Monday Morning Discussion: Will it Snow this Week?

April 1st arrives on Monday, and a common ‘April Fools’ joke in weather forecasting is to toss out a forecast for snow.  Fortunately (or unfortunately depending on your point of view), this time the conversation about snow is not a joke.  If the upper air pattern shifts properly over the next several days, we could be in position for some wet snow Wednesday into Thursday.  Let’s go through the setup…

A wave of low pressure will push into the Ohio Valley on Tuesday into Wednesday, and that will spread rain eastward into the Hudson Valley on Tuesday and Wednesday.  Chilly air will linger with temperatures in the upper 30s to low 40s on Tuesday and Wednesday.  Blocking to our north will prevent the storm from progressing eastward, and the low pressure will get trapped somewhere between Ohio and Michigan.  That part of the setup is pretty well understood… the main question being how strong the initial storm gets, and how far north the low pressure moves before stalling.  This is important, because it will determine the details on phase 2 of the storm.

A coastal storm will develop Wednesday night, and track northeastward.  The intensity and track of the initial low pressure system will help determine where the secondary coastal low pressure develops… and how much energy remains for the coastal low pressure to intensify.  This all becomes very important… because if the coastal storm intensifies quickly, and tracks far enough south and east… temperatures over the Hudson Valley could crash Wednesday night and heavy precipitation could fall in the form of snow.

If the coastal low pressure is weaker like the GFS model (above) suggests, the Hudson Valley sees cold rain mix with wet snow Wednesday night into Thursday.  If the coastal low intensifies quickly and tracks further southeast like the Canadian and European models are currently suggesting… the Hudson Valley would see rain on Wednesday change to a heavy wet snow Wednesday night into Thursday.   If the colder solution ends up being correct… accumulations could be quite substantial, especially for early April.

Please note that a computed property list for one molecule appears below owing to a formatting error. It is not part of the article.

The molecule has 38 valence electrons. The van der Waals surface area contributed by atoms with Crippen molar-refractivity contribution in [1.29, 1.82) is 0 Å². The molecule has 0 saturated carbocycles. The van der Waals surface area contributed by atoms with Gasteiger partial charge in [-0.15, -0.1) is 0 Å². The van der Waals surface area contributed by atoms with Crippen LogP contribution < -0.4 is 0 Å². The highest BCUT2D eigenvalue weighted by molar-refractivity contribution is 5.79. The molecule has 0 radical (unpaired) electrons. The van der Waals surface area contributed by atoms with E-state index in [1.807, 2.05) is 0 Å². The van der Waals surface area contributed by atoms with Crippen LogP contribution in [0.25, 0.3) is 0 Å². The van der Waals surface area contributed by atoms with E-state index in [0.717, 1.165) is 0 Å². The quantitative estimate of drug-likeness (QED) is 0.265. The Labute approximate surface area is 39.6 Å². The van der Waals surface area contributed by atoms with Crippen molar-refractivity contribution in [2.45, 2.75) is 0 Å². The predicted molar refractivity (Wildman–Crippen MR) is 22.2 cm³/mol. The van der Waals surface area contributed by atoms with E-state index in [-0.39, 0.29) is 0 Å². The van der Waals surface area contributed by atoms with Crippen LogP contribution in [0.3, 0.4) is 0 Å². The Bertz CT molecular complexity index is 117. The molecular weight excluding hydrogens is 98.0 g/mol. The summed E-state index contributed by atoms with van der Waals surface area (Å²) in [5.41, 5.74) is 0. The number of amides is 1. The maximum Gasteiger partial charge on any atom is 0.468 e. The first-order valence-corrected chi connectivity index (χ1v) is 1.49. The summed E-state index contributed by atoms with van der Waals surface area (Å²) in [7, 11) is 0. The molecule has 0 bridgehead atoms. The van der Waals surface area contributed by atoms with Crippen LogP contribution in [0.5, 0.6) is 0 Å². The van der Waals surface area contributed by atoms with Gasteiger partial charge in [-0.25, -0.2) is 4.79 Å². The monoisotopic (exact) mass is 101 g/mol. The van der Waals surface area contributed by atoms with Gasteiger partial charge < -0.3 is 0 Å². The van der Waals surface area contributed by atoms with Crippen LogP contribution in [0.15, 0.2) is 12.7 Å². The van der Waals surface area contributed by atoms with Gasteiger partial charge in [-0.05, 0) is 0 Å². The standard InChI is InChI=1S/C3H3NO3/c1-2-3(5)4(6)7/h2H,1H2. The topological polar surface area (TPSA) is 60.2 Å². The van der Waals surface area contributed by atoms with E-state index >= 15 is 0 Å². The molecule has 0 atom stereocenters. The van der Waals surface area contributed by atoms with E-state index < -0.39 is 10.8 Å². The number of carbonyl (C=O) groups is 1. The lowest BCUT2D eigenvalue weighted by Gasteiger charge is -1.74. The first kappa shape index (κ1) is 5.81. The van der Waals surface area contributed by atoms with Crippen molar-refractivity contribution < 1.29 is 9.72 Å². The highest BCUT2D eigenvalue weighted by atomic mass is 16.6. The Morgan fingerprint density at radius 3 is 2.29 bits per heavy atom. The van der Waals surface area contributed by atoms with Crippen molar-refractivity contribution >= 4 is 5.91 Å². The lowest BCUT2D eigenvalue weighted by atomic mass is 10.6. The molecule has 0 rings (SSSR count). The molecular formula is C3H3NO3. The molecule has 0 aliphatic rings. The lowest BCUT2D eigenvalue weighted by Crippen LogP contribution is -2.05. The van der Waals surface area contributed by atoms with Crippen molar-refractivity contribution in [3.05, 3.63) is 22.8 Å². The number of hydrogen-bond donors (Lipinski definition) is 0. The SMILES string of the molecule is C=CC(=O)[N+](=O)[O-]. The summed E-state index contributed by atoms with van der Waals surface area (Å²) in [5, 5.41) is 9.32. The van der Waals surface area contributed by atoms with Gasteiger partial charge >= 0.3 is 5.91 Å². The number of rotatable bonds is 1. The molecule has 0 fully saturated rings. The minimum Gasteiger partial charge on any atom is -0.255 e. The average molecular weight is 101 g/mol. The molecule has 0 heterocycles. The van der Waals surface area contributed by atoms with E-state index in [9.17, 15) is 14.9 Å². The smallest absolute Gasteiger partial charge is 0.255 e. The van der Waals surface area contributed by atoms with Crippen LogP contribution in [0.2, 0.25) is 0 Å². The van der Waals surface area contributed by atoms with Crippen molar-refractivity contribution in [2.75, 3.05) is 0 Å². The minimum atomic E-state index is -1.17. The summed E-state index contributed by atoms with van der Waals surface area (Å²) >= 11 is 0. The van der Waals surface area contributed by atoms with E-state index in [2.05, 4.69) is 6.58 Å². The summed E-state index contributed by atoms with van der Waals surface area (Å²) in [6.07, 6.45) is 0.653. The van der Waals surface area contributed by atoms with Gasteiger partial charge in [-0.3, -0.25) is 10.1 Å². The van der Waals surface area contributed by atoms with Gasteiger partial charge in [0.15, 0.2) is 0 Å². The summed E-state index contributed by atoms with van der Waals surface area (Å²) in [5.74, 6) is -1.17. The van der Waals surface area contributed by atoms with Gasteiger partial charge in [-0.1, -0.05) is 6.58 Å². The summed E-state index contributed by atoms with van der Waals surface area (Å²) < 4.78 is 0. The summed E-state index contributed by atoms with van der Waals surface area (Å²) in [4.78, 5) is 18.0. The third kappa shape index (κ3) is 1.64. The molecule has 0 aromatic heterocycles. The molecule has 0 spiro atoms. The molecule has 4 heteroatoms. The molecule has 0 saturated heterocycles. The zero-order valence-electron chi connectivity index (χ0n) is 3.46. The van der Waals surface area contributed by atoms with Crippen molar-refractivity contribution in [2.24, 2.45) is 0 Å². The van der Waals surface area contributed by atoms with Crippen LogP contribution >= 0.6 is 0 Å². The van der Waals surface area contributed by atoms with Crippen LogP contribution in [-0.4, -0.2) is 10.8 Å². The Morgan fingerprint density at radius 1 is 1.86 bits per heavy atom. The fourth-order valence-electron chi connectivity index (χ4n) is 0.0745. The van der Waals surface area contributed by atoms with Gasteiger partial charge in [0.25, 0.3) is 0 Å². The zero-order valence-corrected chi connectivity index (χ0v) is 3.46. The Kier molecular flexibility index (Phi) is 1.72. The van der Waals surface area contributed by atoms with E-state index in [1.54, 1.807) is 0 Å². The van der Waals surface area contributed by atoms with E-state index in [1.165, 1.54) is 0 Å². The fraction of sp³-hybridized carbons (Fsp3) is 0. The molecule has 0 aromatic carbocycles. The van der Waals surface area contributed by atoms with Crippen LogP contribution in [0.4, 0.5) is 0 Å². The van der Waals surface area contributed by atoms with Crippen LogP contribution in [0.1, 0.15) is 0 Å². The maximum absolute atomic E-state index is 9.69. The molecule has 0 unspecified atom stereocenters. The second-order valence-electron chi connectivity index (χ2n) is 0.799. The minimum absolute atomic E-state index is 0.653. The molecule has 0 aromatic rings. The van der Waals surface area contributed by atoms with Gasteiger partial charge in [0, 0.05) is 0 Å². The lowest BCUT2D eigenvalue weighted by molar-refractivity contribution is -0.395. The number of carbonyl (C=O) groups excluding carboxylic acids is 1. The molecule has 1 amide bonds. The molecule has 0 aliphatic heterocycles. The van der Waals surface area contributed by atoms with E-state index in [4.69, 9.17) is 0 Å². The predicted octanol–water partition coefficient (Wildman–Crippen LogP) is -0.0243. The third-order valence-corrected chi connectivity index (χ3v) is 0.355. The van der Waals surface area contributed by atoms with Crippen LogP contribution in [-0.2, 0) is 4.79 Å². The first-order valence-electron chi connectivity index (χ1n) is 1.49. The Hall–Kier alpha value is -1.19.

You can see the wide range of snowfall possibilities… from nothing at all, to nearly a foot of snow in some portions of the valley.  We want to emphasize… it is extremely late in the season, and accumulating snow is very hard to come by.  We need multiple factors to come together at the same time.

What do we need?

  1. We need the first piece of the storm to be weaker and further south… this will allow cold air to filter into New England from a Canadian high pressure system.  The first storm being weaker and further south prevents milder air at the mid levels from getting too far north, and sets the stage for favorable conditions when the coastal storm develops…
  2. We need the second storm to be stronger and further south… the rapid intensification of the coastal low pressure will generate dynamic cooling, rapidly rising and cooling the air mass, then the heavy precipitation pulls that colder air down through the atmosphere… cooling the column of air from top to bottom.

If those two things happen, we could very well have a winter storm to contend with on Wednesday evening and Thursday.  Keep in mind… we will have rain across the region Tuesday into Wednesday… but Wednesday night into Thursday is the period that could see wet snow… IF… the conditions unfold properly.  Be sure to check back for more details Monday and Tuesday… as we get closer to the storm unfolding.


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